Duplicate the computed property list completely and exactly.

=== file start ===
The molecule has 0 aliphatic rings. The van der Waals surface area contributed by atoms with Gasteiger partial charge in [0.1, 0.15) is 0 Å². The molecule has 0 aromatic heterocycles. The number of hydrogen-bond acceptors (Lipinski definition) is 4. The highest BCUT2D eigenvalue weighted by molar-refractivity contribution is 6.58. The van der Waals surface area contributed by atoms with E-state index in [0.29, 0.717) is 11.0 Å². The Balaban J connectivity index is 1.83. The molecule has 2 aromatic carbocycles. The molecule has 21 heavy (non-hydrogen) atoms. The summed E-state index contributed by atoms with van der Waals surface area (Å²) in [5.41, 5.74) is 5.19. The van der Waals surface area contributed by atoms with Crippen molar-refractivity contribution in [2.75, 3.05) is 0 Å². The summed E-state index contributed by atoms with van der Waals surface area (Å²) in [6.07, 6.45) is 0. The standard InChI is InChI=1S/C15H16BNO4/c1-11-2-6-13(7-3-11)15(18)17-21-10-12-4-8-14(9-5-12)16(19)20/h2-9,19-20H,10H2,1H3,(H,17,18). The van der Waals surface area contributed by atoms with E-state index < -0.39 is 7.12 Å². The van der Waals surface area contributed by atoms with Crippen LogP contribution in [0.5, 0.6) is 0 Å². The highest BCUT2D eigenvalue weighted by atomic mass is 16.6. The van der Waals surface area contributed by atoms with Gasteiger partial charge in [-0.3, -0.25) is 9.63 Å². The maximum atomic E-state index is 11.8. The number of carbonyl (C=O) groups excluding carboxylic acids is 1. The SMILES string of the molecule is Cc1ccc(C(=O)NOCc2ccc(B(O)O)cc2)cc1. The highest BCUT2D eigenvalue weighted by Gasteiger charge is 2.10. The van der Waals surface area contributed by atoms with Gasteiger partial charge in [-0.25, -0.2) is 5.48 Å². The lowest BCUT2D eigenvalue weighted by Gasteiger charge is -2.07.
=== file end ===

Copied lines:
The molecule has 0 aliphatic rings. The van der Waals surface area contributed by atoms with Gasteiger partial charge in [0.1, 0.15) is 0 Å². The molecule has 0 aromatic heterocycles. The number of hydrogen-bond acceptors (Lipinski definition) is 4. The highest BCUT2D eigenvalue weighted by molar-refractivity contribution is 6.58. The van der Waals surface area contributed by atoms with E-state index in [0.29, 0.717) is 11.0 Å². The Balaban J connectivity index is 1.83. The molecule has 2 aromatic carbocycles. The molecule has 21 heavy (non-hydrogen) atoms. The summed E-state index contributed by atoms with van der Waals surface area (Å²) in [5.41, 5.74) is 5.19. The van der Waals surface area contributed by atoms with Crippen molar-refractivity contribution in [2.75, 3.05) is 0 Å². The summed E-state index contributed by atoms with van der Waals surface area (Å²) in [6.07, 6.45) is 0. The standard InChI is InChI=1S/C15H16BNO4/c1-11-2-6-13(7-3-11)15(18)17-21-10-12-4-8-14(9-5-12)16(19)20/h2-9,19-20H,10H2,1H3,(H,17,18). The van der Waals surface area contributed by atoms with E-state index < -0.39 is 7.12 Å². The van der Waals surface area contributed by atoms with Crippen LogP contribution in [0.5, 0.6) is 0 Å². The highest BCUT2D eigenvalue weighted by atomic mass is 16.6. The van der Waals surface area contributed by atoms with Gasteiger partial charge in [-0.3, -0.25) is 9.63 Å². The maximum atomic E-state index is 11.8. The number of carbonyl (C=O) groups excluding carboxylic acids is 1. The SMILES string of the molecule is Cc1ccc(C(=O)NOCc2ccc(B(O)O)cc2)cc1. The highest BCUT2D eigenvalue weighted by Gasteiger charge is 2.10. The van der Waals surface area contributed by atoms with Gasteiger partial charge in [-0.25, -0.2) is 5.48 Å². The lowest BCUT2D eigenvalue weighted by Gasteiger charge is -2.07.